But I have to confess, while I'm very excited about the concepts of these two books and what Maureen has done with them, I'm absolutely thrilled to celebrate the fact that Maureen is the one who wrote them. Anyone who has ever met her knows what a great personality, a wealth of writerly knowledge and a true-blue friend she is but, most importantly, Maureen is a GREAT writer. She's been nominated for the prestigious RWA Golden Heart award twice for two different books. (For those who don't know, RWA is the Romance Writer's of America. Being nominated for the Golden Heart is a very big deal folks.) Now that her first books are out everyone can get a chance to see what so many of us already know: Maureen is a true class act, a very fine writer and these will only be the first of many great stories we can expect from her. I'm always thrilled to celebrate when an author has spent years honing their craft and is finally being rewarded for their patience, perserverance and passion. Maureen has all three in spades (she may suggest her patience is over-rated)and this is a big deal for all who know and love her.

So, yeah, I'm celebrating and I hope you do too. Bring on the Ninja's and the Vampire Slayer's! Maureen's books are out! Whoo-Hoo!!!

Friday, April 1, 2011

What Genre of Writing Do You Wish You Could Write?

A good writer should be able to write anything, right? I mean, if you have the chops to write a good horror story, why couldn't you write a good thriller or mystery, or a romance even. Lord knows a lot of romances could be classified as horror stories. :) And yet, we don't have many writers who cross all genres successfully. Not to say we don't have some. Nora Roberts excelled at romance and women's fiction and then moved into thriller territory writing as J.D. Robb and becoming just as big a writer there. You have quite a lot of romance writers branching into closely related genres like romantic suspense or women's fiction. And, of course, just about everyone is trying their hand at a YA these days. But cross genre writing is not that common a practice even though I'm sure many of us have a secret passion for writing a genre we love to read yet can't for the life of us nail down.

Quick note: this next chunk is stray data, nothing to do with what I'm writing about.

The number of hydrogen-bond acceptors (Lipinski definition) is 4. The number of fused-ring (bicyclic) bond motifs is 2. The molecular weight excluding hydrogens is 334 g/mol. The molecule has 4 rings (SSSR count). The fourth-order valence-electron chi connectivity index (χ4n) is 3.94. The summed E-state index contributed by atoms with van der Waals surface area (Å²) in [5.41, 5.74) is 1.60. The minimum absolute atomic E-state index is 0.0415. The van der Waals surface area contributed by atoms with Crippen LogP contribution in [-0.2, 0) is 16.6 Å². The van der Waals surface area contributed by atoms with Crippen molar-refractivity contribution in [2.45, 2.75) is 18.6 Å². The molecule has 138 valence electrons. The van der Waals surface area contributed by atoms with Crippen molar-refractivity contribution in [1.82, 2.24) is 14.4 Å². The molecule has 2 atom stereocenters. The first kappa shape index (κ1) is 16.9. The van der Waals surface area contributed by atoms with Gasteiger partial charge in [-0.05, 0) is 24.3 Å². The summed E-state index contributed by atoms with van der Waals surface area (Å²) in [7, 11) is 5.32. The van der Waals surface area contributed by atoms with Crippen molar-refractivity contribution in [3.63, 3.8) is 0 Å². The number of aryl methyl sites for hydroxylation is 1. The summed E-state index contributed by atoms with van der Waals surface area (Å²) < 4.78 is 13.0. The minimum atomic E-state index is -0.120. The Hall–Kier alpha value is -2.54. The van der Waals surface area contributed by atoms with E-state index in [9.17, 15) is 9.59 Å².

I wish I was one of those writers who could write every kind of genre and write it well. I mean, my reading is eclectic and I go from YA to romance to thriller to literary fiction depending on my mood. I used to love reading horror but less so these days. So why can't I write in all of those styles? I know my strength is YA and romance, maybe one day branching into women's fiction though that's a tough nut to crack. But the one genre I love and wish I could tackle and come out triumphant is historical romance. I love this genre. When it's written well it has everything I need: great heroes and heroines, rich, evocative settings, intrigue, chivalry, dastardly villains, a foray into a past time that makes me forget the stresses of today. I'm not a big fantasy reader but the world setting done in historical is just as important as a fantasy world and, I think, even harder to accomplish because there will always be a reader out there ready to pounce on you if you've gotten something wrong. I was so in love with historical fiction that it became my first attempt at writing a book. Specifically a middle grade story set in medieval England. I called it Castle Walls and it sucked. Well, I could see glimmers of my future writing voice in there but it definitely wasn't a historical voice. My 14th century heroine sounded suspiciously like a 21st century teen. But it was so much fun finding out about the peasant revolt and describing castles and moats and things like that. However, it wasn't meant to be. Probably a good thing :)

So, come on, fess up. Are there any genres that you have a secret hankering to write? And do you think you will one day?